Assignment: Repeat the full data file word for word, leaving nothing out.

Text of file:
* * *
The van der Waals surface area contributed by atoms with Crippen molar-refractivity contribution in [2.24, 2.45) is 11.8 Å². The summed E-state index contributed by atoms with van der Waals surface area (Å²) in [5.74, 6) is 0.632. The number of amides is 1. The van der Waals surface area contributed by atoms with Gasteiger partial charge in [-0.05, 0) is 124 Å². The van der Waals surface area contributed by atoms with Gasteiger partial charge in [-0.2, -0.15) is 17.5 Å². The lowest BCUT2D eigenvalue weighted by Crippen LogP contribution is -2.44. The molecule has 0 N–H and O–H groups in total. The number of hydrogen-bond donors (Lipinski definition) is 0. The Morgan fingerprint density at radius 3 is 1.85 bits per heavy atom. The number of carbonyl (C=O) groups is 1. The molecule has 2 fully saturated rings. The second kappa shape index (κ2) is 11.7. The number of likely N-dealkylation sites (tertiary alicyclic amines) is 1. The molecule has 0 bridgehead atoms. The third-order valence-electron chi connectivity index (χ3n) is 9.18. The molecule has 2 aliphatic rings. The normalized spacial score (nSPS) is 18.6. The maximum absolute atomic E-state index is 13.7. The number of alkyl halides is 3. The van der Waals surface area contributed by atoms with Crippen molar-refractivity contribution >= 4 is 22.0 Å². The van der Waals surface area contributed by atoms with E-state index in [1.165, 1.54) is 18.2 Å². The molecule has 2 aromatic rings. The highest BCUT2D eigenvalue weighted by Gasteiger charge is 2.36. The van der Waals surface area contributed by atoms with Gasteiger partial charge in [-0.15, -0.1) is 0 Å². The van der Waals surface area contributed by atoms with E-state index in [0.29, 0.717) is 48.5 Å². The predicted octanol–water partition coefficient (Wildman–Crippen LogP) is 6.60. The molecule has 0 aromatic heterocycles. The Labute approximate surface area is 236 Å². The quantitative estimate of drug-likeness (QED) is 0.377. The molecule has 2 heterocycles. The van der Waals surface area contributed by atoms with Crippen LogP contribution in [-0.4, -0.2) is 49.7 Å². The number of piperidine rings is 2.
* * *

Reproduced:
The van der Waals surface area contributed by atoms with Crippen molar-refractivity contribution in [2.24, 2.45) is 11.8 Å². The summed E-state index contributed by atoms with van der Waals surface area (Å²) in [5.74, 6) is 0.632. The number of amides is 1. The van der Waals surface area contributed by atoms with Gasteiger partial charge in [-0.05, 0) is 124 Å². The van der Waals surface area contributed by atoms with Gasteiger partial charge in [-0.2, -0.15) is 17.5 Å². The lowest BCUT2D eigenvalue weighted by Crippen LogP contribution is -2.44. The molecule has 0 N–H and O–H groups in total. The number of hydrogen-bond donors (Lipinski definition) is 0. The Morgan fingerprint density at radius 3 is 1.85 bits per heavy atom. The number of carbonyl (C=O) groups is 1. The molecule has 2 fully saturated rings. The second kappa shape index (κ2) is 11.7. The number of likely N-dealkylation sites (tertiary alicyclic amines) is 1. The molecule has 0 bridgehead atoms. The third-order valence-electron chi connectivity index (χ3n) is 9.18. The molecule has 2 aliphatic rings. The normalized spacial score (nSPS) is 18.6. The maximum absolute atomic E-state index is 13.7. The number of alkyl halides is 3. The van der Waals surface area contributed by atoms with Crippen molar-refractivity contribution >= 4 is 22.0 Å². The van der Waals surface area contributed by atoms with E-state index in [1.165, 1.54) is 18.2 Å². The molecule has 2 aromatic rings. The highest BCUT2D eigenvalue weighted by Gasteiger charge is 2.36. The van der Waals surface area contributed by atoms with Gasteiger partial charge in [-0.15, -0.1) is 0 Å². The van der Waals surface area contributed by atoms with E-state index in [0.29, 0.717) is 48.5 Å². The predicted octanol–water partition coefficient (Wildman–Crippen LogP) is 6.60. The molecule has 0 aromatic heterocycles. The Labute approximate surface area is 236 Å². The quantitative estimate of drug-likeness (QED) is 0.377. The molecule has 2 heterocycles. The van der Waals surface area contributed by atoms with Crippen LogP contribution in [-0.4, -0.2) is 49.7 Å². The number of piperidine rings is 2.